U.S. Court: Alien Tort Statute/Torture Victim Protection Act




CJA sought to hold Colonel Nicolas Carranza – the former Vice-Minister of Defense for El Salvador – accountable for his actions in El Salvador by using two federal statutes, the Alien Tort Statute (ATS) and the Torture Victim Protection Act (TVPA), which allow for civil suits in U.S. courts to remedy a limited set of human rights violations.

In 1985, Carranza immigrated to the United States, where he gained citizenship in 1991. CJA and pro bono co-counsel, Bass, Berry & Sims, filed a civil suit against him on behalf of our plaintiffs before the U.S. District Court for the Western District of Tennessee in December 2003. The complaint was amended in February 2004 to add the claims of an additional plaintiff, Daniel Alvarado. Brought under the ATS and the TVPA, the suit charged Carranza with liability for torture, extrajudicial killing and crimes against humanity under the established doctrine of command responsibility.

The parties engaged in motion practice and discovery. The trial in federal district court in Memphis began in October 2005.  After two weeks of testimony, the jury found Carranza responsible for crimes against humanity, torture and extrajudicial killing and awarded plaintiffs a total of $6 million in damages.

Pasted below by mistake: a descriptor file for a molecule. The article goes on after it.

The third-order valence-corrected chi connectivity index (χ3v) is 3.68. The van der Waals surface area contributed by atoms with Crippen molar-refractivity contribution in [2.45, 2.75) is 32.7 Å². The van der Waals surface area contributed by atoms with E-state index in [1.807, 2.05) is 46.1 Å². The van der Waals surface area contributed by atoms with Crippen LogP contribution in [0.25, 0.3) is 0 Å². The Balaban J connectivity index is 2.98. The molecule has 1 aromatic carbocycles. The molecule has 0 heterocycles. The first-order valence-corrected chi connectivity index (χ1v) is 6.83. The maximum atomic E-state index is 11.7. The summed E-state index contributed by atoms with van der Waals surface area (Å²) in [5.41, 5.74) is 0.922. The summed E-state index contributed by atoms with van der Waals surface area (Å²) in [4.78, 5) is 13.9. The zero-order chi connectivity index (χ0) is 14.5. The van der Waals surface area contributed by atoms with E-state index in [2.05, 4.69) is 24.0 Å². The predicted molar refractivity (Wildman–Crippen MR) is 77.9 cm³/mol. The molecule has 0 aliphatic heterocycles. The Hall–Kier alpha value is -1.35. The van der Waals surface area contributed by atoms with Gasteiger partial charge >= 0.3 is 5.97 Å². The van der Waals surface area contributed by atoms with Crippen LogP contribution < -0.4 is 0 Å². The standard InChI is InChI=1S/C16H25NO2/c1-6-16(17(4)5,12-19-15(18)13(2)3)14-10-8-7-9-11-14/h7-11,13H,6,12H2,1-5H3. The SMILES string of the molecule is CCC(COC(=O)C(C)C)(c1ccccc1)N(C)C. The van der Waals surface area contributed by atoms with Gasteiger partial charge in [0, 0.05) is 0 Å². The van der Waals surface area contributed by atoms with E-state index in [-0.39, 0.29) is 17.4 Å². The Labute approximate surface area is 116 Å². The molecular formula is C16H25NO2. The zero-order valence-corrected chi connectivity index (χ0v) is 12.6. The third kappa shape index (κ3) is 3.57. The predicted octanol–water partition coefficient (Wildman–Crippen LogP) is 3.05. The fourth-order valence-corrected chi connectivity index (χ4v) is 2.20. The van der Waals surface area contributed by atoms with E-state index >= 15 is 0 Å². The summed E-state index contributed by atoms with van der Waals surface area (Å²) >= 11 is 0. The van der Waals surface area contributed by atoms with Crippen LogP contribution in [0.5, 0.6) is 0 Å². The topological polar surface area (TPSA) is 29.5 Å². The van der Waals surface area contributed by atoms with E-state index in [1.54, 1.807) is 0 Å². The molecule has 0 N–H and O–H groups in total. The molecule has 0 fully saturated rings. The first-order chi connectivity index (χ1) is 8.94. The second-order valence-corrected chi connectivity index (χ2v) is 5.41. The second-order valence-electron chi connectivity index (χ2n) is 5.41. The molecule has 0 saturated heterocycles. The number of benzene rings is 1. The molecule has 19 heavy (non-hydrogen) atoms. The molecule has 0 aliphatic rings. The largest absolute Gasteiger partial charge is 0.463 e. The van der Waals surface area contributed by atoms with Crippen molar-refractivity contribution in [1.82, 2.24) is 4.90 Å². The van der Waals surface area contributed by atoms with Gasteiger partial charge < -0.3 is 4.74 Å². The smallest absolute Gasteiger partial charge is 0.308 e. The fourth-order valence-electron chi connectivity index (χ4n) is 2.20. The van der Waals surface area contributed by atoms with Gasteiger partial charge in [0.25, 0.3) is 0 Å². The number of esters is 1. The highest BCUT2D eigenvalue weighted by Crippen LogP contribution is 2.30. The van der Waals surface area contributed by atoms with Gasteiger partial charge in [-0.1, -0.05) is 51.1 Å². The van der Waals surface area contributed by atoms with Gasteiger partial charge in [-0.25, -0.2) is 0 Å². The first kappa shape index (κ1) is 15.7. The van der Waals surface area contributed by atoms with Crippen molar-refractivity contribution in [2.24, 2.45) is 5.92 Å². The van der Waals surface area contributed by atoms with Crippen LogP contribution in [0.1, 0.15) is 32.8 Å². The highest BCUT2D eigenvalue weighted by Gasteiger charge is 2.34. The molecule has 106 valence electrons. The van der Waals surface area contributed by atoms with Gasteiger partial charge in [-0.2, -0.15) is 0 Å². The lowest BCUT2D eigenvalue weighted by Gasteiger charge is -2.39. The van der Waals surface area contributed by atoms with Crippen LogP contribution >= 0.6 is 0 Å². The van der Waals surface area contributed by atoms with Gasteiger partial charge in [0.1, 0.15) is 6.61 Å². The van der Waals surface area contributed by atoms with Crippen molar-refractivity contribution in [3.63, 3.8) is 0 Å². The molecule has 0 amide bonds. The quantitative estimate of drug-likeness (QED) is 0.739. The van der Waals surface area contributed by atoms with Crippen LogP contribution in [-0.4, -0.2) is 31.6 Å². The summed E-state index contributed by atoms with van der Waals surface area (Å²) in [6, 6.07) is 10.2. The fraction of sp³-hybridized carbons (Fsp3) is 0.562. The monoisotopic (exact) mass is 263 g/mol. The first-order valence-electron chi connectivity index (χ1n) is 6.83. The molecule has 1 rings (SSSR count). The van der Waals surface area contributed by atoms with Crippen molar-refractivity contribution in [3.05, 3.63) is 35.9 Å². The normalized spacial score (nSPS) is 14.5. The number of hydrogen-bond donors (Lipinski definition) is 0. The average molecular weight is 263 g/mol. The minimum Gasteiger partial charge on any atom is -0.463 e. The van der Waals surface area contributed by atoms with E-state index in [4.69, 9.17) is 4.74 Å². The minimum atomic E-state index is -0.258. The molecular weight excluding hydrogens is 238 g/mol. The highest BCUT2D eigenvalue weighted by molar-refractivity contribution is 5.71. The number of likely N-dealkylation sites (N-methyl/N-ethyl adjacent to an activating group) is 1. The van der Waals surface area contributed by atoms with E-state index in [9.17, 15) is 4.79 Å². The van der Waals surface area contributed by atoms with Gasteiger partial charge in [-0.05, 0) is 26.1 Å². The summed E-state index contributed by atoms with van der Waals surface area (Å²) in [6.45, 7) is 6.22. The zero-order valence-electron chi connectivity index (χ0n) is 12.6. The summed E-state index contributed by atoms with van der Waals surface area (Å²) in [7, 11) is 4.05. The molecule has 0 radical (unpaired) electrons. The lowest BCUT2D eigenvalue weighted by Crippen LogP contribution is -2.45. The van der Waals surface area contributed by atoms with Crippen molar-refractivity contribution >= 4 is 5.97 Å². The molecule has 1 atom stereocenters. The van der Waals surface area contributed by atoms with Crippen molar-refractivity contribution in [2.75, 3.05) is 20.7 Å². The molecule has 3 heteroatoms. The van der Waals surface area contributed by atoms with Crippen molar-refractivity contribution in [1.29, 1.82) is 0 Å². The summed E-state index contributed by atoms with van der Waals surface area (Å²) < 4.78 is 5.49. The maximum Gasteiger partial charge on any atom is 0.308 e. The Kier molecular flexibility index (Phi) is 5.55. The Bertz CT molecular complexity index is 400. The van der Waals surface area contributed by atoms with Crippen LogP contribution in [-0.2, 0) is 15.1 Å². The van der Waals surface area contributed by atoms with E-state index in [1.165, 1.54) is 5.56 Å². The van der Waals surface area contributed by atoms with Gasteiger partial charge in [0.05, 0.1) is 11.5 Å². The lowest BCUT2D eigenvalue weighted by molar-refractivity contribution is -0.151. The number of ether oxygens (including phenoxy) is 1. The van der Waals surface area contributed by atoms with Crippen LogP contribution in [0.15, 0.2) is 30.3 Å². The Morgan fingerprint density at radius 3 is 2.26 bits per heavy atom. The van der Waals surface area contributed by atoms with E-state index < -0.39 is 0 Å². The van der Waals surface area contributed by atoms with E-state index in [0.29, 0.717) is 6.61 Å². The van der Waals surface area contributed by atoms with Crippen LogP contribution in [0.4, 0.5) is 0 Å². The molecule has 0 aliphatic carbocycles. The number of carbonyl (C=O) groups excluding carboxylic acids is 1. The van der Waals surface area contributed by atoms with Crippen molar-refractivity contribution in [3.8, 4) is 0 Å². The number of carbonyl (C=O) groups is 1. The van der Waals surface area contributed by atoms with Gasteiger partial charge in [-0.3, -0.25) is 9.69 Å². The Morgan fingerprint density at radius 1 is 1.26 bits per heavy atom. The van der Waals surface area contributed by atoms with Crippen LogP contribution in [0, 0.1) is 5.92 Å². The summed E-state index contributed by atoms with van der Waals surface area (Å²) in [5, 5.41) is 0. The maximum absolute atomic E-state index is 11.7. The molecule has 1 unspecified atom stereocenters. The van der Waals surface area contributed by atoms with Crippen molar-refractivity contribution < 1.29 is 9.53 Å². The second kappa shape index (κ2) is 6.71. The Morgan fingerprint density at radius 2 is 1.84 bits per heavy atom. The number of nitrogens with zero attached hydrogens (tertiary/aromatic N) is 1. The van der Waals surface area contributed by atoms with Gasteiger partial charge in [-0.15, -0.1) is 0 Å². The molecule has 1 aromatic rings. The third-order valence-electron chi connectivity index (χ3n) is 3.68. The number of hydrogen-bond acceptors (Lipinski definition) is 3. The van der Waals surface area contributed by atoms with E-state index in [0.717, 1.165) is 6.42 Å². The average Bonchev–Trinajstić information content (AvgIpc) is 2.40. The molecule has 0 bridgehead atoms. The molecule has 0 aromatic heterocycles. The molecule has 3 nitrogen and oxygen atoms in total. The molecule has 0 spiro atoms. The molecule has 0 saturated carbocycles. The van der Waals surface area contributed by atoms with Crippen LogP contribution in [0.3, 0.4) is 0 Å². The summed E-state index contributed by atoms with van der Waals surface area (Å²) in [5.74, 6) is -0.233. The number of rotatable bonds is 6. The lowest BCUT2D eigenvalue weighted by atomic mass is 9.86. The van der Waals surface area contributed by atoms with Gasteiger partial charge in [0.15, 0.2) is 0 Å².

Carranza appealed the jury verdict to the Sixth Circuit Court of Appeals. In an unusual development, on March 28, 2008, the Republic of El Salvador filed an amicus brief arguing that the trial judgment should be voided, on account of Carranza’s entitlement to amnesty under El Salvador’s 1993 Amnesty Law.  In response, a coalition of international law experts filed an amicus brief arguing that the 1993 Amnesty Law violates the Salvadoran constitution and international law. The Sixth Circuit Court of Appeals rejected Carranza and the Republic of El Salvador’s arguments and affirmed the 2005 jury verdict on March 17, 2009. On May 28, 2009, Carranza filed a certiorari petition with the U.S. Supreme Court, which was denied in October 2009.

CJA and pro bono co-counsel continue to pursue collection of the $6 million judgment against Carranza. To date, we have successfully garnished one of Carranza’s bank accounts.